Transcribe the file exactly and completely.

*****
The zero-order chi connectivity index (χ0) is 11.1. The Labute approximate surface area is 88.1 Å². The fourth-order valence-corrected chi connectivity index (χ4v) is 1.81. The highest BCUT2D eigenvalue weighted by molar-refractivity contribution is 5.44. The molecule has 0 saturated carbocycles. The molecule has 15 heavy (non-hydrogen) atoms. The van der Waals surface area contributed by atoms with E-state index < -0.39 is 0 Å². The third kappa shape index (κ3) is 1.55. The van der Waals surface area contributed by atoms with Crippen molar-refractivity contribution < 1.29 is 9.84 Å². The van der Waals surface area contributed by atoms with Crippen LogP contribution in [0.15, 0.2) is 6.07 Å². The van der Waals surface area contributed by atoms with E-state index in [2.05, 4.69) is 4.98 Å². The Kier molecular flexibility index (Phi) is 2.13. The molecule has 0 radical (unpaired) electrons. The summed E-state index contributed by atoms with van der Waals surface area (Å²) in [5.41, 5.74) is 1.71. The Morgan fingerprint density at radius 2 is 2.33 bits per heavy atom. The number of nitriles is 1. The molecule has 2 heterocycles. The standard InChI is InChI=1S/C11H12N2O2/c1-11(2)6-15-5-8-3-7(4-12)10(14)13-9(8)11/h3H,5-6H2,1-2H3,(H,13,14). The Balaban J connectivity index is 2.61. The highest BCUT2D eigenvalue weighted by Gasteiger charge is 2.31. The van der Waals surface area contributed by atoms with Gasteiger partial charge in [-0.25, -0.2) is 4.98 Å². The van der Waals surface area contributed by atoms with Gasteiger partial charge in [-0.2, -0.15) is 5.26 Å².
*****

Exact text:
The zero-order chi connectivity index (χ0) is 11.1. The Labute approximate surface area is 88.1 Å². The fourth-order valence-corrected chi connectivity index (χ4v) is 1.81. The highest BCUT2D eigenvalue weighted by molar-refractivity contribution is 5.44. The molecule has 0 saturated carbocycles. The molecule has 15 heavy (non-hydrogen) atoms. The van der Waals surface area contributed by atoms with E-state index < -0.39 is 0 Å². The third kappa shape index (κ3) is 1.55. The van der Waals surface area contributed by atoms with Crippen molar-refractivity contribution < 1.29 is 9.84 Å². The van der Waals surface area contributed by atoms with Crippen LogP contribution in [0.15, 0.2) is 6.07 Å². The van der Waals surface area contributed by atoms with E-state index in [2.05, 4.69) is 4.98 Å². The Kier molecular flexibility index (Phi) is 2.13. The molecule has 0 radical (unpaired) electrons. The summed E-state index contributed by atoms with van der Waals surface area (Å²) in [5.41, 5.74) is 1.71. The Morgan fingerprint density at radius 2 is 2.33 bits per heavy atom. The number of nitriles is 1. The molecule has 2 heterocycles. The standard InChI is InChI=1S/C11H12N2O2/c1-11(2)6-15-5-8-3-7(4-12)10(14)13-9(8)11/h3H,5-6H2,1-2H3,(H,13,14). The Balaban J connectivity index is 2.61. The highest BCUT2D eigenvalue weighted by Gasteiger charge is 2.31. The van der Waals surface area contributed by atoms with Gasteiger partial charge in [-0.25, -0.2) is 4.98 Å². The van der Waals surface area contributed by atoms with Gasteiger partial charge in [-0.2, -0.15) is 5.26 Å².